Strategy for software Dummies – part 16

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Strategy for software Dummies – part 16

The title for this series of posts is inspired by the extensive series of instructional/reference books, which serve as non-intimidating guides for readers new to the various topics covered, or for readers who need a solid brush up.  The title doesn’t imply that software CEO’s are Dummies; only that there is a need for a new type of “strategy framework” that produces more than fluff and which can be completed in a very short time.

This post deals with the price of management misalignment.

You can find a list of all posts in the series at the end of this post.


Disagreement is a good thing – some of the time

Is disagreement in the management team a good thing?

First of all, it is unavoidable. No way can you have a team of people sharing the same views on all issues all the time. Next, you don’t want a team of people who all think alike.  You deliberately want to challenge positions and points of view. You want diversity and you want people who dare challenge conventional wisdom.

Working in a management team is an ongoing process of reviewing issues, discussing solution options, choosing a direction, action and follow up. The outcome of this process should always be a value improvement.

However, there are a set of issues we do NOT want to continuously disagree on: Mission, vision, values, objectives, strategy, plan and budget. These framework conditions are reviewed from time to time, but not all the time.


Ask any CEO or chairman of the board of directors the following question:

Is the board of directors and the executive team aligned on the basic strategic framework?

95% will answer yes (5% will admit that there is an issue).

Then ask:

How do you know?

You need a method to ensure that you don’t have an ongoing discussion of the basic framework and to ensure you really agree (or at least understand and accept) on the basic framework. ValuePerform is such a method.

What if you do not have a formal method to ensure alignment?

Then you must rely on hope, presumptions and beliefs.

The price of misalignment

The ramifications of and the price you pay from misalignment is obviously very individual. How much and which type of misalignment do we have? What would be different if we were aligned?

Fig. 1. Forces applied in different directions will have a negative impact on the speed and change the direction

From the law of physics, we know that forces on an object applied in different directions will have an impact on both speed and direction. We can even calculate the net impact. In Fig. 1. we have shown the net effect of two equal forces of 5 driving in slightly different directions. Had the two equal forces been driving in the same direction they would have arrived at the intended position with a power of 10.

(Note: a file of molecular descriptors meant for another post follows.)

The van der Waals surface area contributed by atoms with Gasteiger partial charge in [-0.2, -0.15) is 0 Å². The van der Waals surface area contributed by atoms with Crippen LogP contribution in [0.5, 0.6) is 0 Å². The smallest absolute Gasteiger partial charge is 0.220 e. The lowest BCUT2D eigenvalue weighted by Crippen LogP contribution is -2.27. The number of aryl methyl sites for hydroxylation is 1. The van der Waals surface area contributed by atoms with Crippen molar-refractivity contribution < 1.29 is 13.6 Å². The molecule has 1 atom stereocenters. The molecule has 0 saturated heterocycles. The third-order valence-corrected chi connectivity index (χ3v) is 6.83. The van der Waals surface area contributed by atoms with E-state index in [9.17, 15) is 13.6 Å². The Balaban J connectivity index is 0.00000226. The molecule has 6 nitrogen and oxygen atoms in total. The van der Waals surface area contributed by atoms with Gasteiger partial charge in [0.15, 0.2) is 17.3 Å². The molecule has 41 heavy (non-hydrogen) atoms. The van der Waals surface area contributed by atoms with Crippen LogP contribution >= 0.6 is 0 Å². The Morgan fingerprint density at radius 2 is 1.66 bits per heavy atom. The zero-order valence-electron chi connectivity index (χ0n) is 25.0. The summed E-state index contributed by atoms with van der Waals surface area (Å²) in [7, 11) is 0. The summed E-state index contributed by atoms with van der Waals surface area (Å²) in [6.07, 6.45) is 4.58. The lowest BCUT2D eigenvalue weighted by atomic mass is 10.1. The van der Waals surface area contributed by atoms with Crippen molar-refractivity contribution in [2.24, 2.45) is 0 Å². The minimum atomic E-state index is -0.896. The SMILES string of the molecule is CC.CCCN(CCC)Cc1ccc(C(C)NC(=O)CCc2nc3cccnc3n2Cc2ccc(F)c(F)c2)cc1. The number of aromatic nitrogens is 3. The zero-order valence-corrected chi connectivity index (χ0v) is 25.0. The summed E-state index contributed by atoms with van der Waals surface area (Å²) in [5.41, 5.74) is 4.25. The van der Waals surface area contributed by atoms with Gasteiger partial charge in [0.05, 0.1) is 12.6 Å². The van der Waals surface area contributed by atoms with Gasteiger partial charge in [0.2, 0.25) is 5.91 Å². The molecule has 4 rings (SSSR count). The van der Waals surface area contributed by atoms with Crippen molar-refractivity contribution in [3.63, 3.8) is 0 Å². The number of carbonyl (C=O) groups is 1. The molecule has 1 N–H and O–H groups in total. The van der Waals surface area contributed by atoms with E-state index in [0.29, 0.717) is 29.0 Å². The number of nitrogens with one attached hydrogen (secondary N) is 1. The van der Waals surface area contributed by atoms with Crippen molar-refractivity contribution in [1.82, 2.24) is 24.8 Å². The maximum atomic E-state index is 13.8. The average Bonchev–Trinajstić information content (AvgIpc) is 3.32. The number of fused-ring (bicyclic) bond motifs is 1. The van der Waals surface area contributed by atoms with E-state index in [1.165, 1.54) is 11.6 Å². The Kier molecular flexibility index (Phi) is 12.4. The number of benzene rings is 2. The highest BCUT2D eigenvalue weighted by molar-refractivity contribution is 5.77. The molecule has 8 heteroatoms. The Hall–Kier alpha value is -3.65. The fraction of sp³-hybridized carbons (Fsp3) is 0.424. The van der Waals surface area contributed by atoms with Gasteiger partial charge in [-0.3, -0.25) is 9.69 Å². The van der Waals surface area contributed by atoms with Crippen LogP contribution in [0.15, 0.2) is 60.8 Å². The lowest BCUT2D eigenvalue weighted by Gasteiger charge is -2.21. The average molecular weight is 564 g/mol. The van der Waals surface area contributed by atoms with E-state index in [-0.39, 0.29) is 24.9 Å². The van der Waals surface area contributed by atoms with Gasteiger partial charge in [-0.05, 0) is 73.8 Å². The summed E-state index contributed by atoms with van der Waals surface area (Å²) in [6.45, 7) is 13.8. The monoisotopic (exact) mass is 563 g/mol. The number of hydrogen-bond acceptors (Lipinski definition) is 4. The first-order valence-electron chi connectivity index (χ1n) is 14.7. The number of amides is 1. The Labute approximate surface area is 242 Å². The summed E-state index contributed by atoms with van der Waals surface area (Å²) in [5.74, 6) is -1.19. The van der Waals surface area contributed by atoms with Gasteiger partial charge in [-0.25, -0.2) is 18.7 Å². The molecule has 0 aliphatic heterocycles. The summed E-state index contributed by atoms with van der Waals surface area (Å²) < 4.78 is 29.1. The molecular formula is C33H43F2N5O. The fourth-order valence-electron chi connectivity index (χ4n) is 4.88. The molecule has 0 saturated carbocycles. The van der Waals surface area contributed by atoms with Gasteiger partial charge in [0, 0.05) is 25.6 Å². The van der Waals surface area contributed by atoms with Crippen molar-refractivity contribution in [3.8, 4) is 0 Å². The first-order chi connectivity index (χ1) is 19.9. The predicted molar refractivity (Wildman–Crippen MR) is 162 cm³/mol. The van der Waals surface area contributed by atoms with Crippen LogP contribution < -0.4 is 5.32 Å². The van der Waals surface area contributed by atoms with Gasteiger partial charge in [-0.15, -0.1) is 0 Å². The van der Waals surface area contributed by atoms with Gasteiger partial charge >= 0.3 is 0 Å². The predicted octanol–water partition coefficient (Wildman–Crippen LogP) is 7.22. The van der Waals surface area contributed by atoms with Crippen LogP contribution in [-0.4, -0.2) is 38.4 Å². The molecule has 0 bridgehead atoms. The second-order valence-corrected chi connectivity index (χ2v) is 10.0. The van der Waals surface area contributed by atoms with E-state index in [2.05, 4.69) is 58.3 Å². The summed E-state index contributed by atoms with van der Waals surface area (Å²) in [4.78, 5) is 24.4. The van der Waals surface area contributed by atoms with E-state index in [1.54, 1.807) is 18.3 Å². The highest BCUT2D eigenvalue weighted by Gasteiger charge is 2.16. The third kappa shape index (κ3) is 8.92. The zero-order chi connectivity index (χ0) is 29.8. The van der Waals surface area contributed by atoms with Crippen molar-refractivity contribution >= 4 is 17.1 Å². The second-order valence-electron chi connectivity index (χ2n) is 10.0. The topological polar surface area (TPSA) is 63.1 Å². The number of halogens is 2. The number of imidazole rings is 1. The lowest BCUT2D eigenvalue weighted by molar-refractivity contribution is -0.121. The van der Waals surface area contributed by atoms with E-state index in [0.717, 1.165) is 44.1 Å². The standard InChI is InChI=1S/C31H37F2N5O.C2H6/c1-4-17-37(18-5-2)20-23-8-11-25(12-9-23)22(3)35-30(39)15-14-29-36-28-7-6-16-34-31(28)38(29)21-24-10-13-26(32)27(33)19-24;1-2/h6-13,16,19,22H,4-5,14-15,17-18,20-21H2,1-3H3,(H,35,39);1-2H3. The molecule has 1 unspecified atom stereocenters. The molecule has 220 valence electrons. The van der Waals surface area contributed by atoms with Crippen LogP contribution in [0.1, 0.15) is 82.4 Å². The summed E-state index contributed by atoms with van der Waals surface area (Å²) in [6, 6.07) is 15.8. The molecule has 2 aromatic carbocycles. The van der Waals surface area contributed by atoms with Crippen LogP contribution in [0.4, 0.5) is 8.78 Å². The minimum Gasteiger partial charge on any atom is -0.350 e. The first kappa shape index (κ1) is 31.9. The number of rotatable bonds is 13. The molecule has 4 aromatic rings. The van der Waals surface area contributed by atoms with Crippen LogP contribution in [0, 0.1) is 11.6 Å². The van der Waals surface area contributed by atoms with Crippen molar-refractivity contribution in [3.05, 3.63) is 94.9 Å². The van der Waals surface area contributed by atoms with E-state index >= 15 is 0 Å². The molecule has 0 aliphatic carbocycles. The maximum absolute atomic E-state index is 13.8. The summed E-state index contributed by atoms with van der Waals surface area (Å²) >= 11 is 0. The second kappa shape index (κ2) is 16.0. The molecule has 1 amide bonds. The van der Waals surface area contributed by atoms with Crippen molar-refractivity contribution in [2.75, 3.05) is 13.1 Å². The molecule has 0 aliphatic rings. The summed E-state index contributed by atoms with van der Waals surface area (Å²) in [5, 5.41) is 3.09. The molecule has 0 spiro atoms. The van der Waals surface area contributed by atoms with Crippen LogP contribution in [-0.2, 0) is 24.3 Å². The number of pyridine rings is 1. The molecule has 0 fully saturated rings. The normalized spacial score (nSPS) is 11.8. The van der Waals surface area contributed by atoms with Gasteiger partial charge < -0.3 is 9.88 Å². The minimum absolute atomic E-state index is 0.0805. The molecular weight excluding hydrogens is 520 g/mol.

The net impact is a new direction, another position and the reduction of the power with 16%.

Let’s assume that all the forces applied in the same direction would have yielded revenue of €100M over 12 months and created a certain position for the company. The impact of driving in a slightly different direction would have been a reduction of revenue with €16,4M AND a different position.

The law of physics may not be applicable 1:1 on human and organizational behaviour, but we don’t know if this is good news or bad news. Does misalignment in organizations have a much higher impact on speed and direction than in the physical world? Maybe!

Checking alignment takes 10 minutes

You can perform a quick check of the degree of alignment/misalignment by applying this simple test: The Magical 10 minutes.

Warning!: If you apply the test and all lights are green then you can carry on with a good feeling in your stomach. However, if the degree of misalignment is considerable, then you MUST do something about it. For a lot of people, that’s a scary thought making them prefer to rest in the hope, presumption and belief scenario.

Other posts in this series:

Post #1: Strategy? – oh no, not again!
Post #2: Introducing ValuePerform – a lean approach for strategy analysis and alignment
Post #3: The 6 sources for financial growth
Post #4: Why do management teams disagree?
Post #5: Getting the priorities in place
Post #6: The Customer Value Proposition
Post #7: The Customer Value Proposition TODAY
Post #8: The Customer Value Proposition in the FUTURE
Post #9: The Market Situation
Post #10: ValuePerform and the 15 Management Areas
Post #11: What is important and what is not?
Post #12: How are we performing?
Post #13: Identifying the important and the urgent issues
Post #14: The Action Plan
Post #15: Why does misalignment occur?
Post #17: Avoiding invisible or suppressed misalignment
Post#18: The cost/benefit ratio of ensuring alignment

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